I’m not a big fan of one-size-fits-all federal oversight. I also tend to be skeptical of people in Washington, D.C., telling us how things should be out here on the other side of the continent.
But I do not think it’s a good idea for the states to take over management of lands that are currently governed by the Feds.
The states have more to worry about than public lands. They have to pay for highways, education, health care, and a host of other very expensive responsibilities. If they find themselves having to pay for more land management, you can rest assured public lands will fall to the bottom of the list.
The proponents of transferring the lands to state ownership say selling off these lands is not the goal. They say the states can manage them just fine. But if that’s the case, why has Idaho sold off 33 percent of its state trust lands, according to research by Trout Unlimited? Why has Utah sold 55 percent? And why has Oregon sold 77 percent of its state trust lands?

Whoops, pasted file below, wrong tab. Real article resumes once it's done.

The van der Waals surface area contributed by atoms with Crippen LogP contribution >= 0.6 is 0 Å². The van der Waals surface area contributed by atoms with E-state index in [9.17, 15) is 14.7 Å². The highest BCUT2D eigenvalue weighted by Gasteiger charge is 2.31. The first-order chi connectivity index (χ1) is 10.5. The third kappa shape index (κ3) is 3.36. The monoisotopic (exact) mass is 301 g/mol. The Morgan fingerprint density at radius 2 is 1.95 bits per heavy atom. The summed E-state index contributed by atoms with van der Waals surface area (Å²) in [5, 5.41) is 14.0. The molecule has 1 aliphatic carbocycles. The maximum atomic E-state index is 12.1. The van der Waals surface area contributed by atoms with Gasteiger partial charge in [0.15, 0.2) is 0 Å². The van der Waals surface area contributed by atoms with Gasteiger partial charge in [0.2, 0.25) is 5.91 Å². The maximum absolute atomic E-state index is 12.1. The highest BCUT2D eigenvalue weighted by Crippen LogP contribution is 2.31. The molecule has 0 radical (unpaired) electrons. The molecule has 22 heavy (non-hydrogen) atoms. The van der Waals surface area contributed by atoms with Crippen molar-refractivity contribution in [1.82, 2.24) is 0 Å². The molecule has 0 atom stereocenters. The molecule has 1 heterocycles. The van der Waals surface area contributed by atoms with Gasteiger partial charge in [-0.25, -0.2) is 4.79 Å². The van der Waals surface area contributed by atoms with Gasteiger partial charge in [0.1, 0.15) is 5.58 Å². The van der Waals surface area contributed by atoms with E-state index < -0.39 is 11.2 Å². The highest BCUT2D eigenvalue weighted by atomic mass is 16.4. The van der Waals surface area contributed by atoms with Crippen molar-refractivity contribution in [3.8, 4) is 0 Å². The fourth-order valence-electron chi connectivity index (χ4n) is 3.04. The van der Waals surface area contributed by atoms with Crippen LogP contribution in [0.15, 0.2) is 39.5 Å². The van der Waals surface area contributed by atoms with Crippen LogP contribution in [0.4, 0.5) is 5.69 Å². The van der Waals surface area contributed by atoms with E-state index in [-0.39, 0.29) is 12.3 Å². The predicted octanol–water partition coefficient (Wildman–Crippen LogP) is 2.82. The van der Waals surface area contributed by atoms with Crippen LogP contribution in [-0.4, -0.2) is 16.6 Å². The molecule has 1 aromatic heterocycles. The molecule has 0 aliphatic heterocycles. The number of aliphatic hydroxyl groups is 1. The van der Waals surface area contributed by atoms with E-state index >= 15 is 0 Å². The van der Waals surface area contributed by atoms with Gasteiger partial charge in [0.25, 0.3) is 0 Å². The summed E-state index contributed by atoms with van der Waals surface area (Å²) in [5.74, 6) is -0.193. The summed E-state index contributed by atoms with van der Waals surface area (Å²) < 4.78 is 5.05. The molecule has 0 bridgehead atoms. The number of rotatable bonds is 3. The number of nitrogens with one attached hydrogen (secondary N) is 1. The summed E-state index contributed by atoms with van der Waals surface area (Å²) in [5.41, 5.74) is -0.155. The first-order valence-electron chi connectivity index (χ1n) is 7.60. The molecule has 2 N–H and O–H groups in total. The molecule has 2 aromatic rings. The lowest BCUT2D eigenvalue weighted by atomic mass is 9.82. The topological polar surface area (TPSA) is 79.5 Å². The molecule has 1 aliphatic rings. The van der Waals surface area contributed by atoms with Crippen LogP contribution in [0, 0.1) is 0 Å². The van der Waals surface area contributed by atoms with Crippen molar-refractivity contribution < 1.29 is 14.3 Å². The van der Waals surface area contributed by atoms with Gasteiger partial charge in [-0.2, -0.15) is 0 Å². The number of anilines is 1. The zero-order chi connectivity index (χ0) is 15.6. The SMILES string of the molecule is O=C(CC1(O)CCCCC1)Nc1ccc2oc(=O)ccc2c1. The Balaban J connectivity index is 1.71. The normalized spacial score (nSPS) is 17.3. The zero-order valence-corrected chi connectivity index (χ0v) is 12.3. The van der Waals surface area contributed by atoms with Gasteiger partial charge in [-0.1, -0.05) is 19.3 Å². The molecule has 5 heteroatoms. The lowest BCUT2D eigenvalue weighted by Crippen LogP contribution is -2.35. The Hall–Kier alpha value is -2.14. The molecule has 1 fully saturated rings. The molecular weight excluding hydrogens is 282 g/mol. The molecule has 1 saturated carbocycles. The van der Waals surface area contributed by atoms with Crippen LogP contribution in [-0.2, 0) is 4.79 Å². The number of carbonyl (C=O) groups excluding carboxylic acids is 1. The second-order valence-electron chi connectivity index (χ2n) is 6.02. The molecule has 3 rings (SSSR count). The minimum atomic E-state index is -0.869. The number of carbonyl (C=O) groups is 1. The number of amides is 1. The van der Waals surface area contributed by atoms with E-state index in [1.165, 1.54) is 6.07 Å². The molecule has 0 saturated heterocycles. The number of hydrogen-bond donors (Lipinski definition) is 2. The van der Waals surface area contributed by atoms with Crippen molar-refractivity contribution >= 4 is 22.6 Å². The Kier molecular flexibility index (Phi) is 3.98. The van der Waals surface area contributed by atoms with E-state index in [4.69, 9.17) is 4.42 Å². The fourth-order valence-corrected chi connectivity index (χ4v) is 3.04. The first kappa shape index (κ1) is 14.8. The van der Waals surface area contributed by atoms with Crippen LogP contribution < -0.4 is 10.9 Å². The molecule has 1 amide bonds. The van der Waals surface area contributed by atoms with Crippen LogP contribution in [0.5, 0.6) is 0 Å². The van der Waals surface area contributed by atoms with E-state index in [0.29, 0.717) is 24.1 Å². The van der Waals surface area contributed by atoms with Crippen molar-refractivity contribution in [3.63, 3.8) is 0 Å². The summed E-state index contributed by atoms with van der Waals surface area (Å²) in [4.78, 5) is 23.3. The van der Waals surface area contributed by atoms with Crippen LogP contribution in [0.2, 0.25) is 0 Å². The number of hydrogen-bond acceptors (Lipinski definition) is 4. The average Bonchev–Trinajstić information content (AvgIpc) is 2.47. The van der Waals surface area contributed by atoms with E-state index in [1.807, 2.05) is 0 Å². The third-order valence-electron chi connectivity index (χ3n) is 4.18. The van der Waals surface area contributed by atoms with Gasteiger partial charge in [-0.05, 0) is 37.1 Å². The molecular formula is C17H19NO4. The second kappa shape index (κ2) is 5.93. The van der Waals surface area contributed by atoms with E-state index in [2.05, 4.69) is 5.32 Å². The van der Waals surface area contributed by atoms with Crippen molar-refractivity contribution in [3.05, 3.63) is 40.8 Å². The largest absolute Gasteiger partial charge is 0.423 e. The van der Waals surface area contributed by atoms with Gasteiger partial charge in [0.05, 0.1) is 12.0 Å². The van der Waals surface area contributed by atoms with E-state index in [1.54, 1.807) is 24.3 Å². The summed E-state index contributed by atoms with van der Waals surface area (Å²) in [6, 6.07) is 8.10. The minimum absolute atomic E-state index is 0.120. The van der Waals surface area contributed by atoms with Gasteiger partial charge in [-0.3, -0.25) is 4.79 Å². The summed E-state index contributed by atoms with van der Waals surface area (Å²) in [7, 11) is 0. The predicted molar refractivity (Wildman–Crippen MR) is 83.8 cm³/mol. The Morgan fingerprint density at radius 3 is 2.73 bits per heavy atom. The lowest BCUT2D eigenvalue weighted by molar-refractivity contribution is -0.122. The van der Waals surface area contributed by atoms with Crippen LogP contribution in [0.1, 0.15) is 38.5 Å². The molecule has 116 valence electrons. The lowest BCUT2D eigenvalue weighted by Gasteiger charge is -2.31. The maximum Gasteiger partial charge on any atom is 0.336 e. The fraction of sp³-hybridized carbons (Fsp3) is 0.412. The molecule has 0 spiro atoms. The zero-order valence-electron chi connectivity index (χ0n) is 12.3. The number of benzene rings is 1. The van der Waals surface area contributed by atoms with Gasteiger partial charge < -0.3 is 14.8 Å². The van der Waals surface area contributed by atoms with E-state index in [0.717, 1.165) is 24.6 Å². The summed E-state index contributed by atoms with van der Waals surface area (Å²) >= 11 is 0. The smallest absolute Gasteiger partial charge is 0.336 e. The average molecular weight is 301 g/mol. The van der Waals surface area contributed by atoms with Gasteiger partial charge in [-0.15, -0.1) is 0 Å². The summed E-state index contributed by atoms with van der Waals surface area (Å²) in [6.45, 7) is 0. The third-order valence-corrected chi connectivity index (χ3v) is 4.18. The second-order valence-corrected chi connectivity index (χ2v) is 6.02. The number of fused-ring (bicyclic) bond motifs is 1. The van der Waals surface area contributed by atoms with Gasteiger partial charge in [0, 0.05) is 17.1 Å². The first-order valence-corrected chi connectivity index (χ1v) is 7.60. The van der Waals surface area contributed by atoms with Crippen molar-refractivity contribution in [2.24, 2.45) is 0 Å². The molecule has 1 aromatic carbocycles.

If the idea is that people are frustrated with how the lands are being managed, speak up. That’s the beauty of these federally managed lands. We have a voice. The land managers aren’t out there in D.C. – they live and work on those very public lands. The system in place is designed to allow the public to have a say in how those lands are managed. We may not always get our way, but we do have a chance to speak up. If those lands are transferred to states and sold to private interests, our voice is silenced.
If you hunt, fish, camp, hike, or do anything at all on public lands, speak up. Keep them public. Keep them protected. Keep them for future generations.